How to Wean Off Alcohol & Safely Taper Drinking

As a Certified Professional Recovery Coach, I often speak with people who want to wean off alcohol. The thought of abstaining from alcohol completely can feel daunting, and in some cases, it can even be dangerous without medical supervision. Cutting back can feel like a more realistic goal. But what does weaning or tapering off alcohol mean? How do you safely cut back? How long does it take? Below I share some key information so you can determine if weaning off alcohol is right for you.    

Weaning (or Tapering) Off Alcohol: What it Means

Weaning or tapering off alcohol means slowly reducing your alcohol intake over a period of time. The goal is to drink less, and for many, steadily reduce alcohol consumption down to zero. People use tapering down as a way of easing their mind and body into sobriety. 

After prolonged alcohol use, your body can come to rely on alcohol for normal functioning, and suddenly going without it can cause potentially dangerous withdrawal symptoms. This phenomenon is often described as “alcohol dependence.” The most common more mild withdrawal symptoms include headaches, anxiety, and sleep disturbances. Severe symptoms include seizures and hallucinations. 

Working with a medical professional to taper your alcohol consumption can help the likelihood and severity of alcohol withdrawal symptoms. Instead of quitting alcohol cold turkey, you can steadily reduce your consumption so that your body has time to gradually readjust to absence of alcohol. It’s important to note that stopping drinking can be dangerous and even life-threatening. It’s vital to speak with a medical professional before you begin weaning off alcohol to ensure you have a plan to do so safely. For some, medically-supervised detox may be necessary. 

How to Taper or Wean off Alcohol

There are several different strategies people use in order to taper their alcohol use. I’m going to share a few of the most effective strategies, which you can discuss with your medical provider. If you’re looking for a provider specifically experienced in helping people stop drinking, you can connect with a physician at Monument. Here are just a few of the ways you can wean off alcohol:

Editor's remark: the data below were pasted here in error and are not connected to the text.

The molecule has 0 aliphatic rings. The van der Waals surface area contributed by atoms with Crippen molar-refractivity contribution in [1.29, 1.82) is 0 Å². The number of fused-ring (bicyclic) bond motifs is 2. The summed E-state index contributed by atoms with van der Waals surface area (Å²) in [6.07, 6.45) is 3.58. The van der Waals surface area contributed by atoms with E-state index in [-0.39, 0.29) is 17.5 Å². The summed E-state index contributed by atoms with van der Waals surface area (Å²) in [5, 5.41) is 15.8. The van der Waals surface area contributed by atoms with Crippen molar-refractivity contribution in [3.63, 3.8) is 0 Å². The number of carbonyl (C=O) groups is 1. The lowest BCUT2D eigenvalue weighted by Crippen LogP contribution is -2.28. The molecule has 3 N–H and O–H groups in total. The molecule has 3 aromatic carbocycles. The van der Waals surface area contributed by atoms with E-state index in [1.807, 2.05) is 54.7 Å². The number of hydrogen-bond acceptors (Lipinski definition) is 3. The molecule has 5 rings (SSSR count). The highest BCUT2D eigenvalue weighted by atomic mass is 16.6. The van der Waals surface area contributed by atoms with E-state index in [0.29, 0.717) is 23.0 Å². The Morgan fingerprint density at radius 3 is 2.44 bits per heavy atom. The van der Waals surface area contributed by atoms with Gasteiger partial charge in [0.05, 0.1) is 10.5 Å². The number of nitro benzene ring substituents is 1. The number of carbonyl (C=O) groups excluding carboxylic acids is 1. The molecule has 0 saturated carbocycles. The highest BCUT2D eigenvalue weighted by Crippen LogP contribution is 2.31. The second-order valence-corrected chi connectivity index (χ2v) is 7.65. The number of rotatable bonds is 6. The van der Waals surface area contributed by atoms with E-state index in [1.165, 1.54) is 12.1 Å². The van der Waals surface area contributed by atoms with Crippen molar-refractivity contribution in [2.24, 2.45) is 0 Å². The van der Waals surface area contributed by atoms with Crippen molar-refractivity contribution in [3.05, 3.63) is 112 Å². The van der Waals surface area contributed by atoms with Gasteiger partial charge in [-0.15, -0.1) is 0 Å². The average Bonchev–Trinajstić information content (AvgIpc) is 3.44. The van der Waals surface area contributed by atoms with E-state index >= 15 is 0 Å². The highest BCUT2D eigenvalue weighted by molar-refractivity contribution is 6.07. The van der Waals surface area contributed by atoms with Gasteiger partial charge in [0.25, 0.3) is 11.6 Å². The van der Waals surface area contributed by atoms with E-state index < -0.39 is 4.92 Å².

Reduce Your Number of Drinks Per Day

A popular way to taper off alcohol is to gradually reduce the number of drinks you consume over a period of time. For example, if you normally drink 6 glasses of wine each night, you can try reducing that to 5 glasses of wine a night. After several days of 5 glasses of wine, you can reduce that down to 4. Eventually, after a period of time, you will have tapered down to zero drinks. If you’re interested in medication-assisted treatment, medication to curb cravings can be a helpful tool for reducing your consumption. 

Free Support Group: Beginning a sobriety or moderation journey

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Increase Time Between Drinks

Another way to think about reducing your drinks per day is to continue to increase the time between each drink. Instead of limiting your number of drinks, you can challenge yourself to drink more slowly. For example, some people limit themselves to one drink per hour, and may be working towards one drink every hour and a half. Some people also alternate alcoholic drinks with non-alcohol drinks, which is a great way to pace your alcohol consumption while always having something in your hand. Other people choose to wean off alcohol by mixing ‘weaker’ drinks. They measure an amount of liquor and then use that amount for two drinks instead of one. These strategies are sometimes referred to as a “substitution taper.”

Practice Mindful Drinking

Another approach that can help you slowly reduce your alcohol consumption is to practice “mindful drinking.” This is a strategy where you bring greater awareness to the actual experience of drinking by utilizing specific mindfulness techniques. Over time, this can help you slow down and make more intentional choices about how much you’re drinking. You can read all about mindful drinking in this article by a licensed therapist at Monument, and check out some key highlights below:

 

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Set a Schedule and an End Date

Whatever method you use to taper down, your plan should also be approved and monitored by a healthcare profession to ensure your safety. You will also work together to align on a schedule. Tapering can be done over a period of days or weeks. Working with a physician on the Monument platform can help determine what timeline will work for you based on your past drinking habits and risk of withdrawal. Whatever schedule is chosen, it’s important to commit so you can build upon your progress and avoid withdrawal symptoms as much as possible. 

How Long Does it Take to Wean Off Alcohol?